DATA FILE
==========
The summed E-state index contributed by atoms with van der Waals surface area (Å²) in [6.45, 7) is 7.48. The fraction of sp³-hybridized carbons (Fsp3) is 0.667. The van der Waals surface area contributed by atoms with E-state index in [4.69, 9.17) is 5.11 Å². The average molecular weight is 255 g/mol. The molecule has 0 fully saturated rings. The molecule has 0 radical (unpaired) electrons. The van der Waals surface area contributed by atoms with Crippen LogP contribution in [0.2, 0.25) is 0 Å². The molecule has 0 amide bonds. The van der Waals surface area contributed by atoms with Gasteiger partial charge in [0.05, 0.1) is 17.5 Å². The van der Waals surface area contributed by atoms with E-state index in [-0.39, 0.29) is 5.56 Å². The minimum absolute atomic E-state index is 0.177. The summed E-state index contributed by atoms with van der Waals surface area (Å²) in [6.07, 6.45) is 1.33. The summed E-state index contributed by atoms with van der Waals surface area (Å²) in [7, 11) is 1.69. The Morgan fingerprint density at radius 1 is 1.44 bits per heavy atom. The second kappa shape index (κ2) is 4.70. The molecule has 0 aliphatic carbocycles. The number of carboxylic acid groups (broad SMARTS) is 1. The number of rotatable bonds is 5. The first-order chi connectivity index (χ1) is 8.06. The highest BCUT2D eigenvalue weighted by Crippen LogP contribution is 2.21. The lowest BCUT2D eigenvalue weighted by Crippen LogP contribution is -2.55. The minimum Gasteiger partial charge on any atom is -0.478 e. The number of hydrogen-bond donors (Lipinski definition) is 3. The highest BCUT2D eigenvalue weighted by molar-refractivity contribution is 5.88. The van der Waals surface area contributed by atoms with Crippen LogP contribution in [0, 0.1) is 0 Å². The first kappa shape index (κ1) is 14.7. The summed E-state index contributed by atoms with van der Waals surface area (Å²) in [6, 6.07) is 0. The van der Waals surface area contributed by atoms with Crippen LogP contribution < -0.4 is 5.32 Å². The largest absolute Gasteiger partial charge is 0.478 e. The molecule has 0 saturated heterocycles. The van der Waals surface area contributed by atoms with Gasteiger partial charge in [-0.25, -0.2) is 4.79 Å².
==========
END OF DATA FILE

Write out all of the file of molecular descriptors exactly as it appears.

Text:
The summed E-state index contributed by atoms with van der Waals surface area (Å²) in [6.45, 7) is 7.48. The fraction of sp³-hybridized carbons (Fsp3) is 0.667. The van der Waals surface area contributed by atoms with E-state index in [4.69, 9.17) is 5.11 Å². The average molecular weight is 255 g/mol. The molecule has 0 fully saturated rings. The molecule has 0 radical (unpaired) electrons. The van der Waals surface area contributed by atoms with Crippen LogP contribution in [0.2, 0.25) is 0 Å². The molecule has 0 amide bonds. The van der Waals surface area contributed by atoms with Gasteiger partial charge in [0.05, 0.1) is 17.5 Å². The van der Waals surface area contributed by atoms with E-state index in [-0.39, 0.29) is 5.56 Å². The minimum absolute atomic E-state index is 0.177. The summed E-state index contributed by atoms with van der Waals surface area (Å²) in [6.07, 6.45) is 1.33. The summed E-state index contributed by atoms with van der Waals surface area (Å²) in [7, 11) is 1.69. The Morgan fingerprint density at radius 1 is 1.44 bits per heavy atom. The second kappa shape index (κ2) is 4.70. The molecule has 0 aliphatic carbocycles. The number of carboxylic acid groups (broad SMARTS) is 1. The number of rotatable bonds is 5. The first-order chi connectivity index (χ1) is 8.06. The highest BCUT2D eigenvalue weighted by Crippen LogP contribution is 2.21. The lowest BCUT2D eigenvalue weighted by Crippen LogP contribution is -2.55. The minimum Gasteiger partial charge on any atom is -0.478 e. The number of hydrogen-bond donors (Lipinski definition) is 3. The highest BCUT2D eigenvalue weighted by molar-refractivity contribution is 5.88. The van der Waals surface area contributed by atoms with Crippen LogP contribution in [0, 0.1) is 0 Å². The first kappa shape index (κ1) is 14.7. The summed E-state index contributed by atoms with van der Waals surface area (Å²) in [6, 6.07) is 0. The van der Waals surface area contributed by atoms with Crippen LogP contribution < -0.4 is 5.32 Å². The largest absolute Gasteiger partial charge is 0.478 e. The molecule has 0 saturated heterocycles. The van der Waals surface area contributed by atoms with Gasteiger partial charge in [-0.25, -0.2) is 4.79 Å².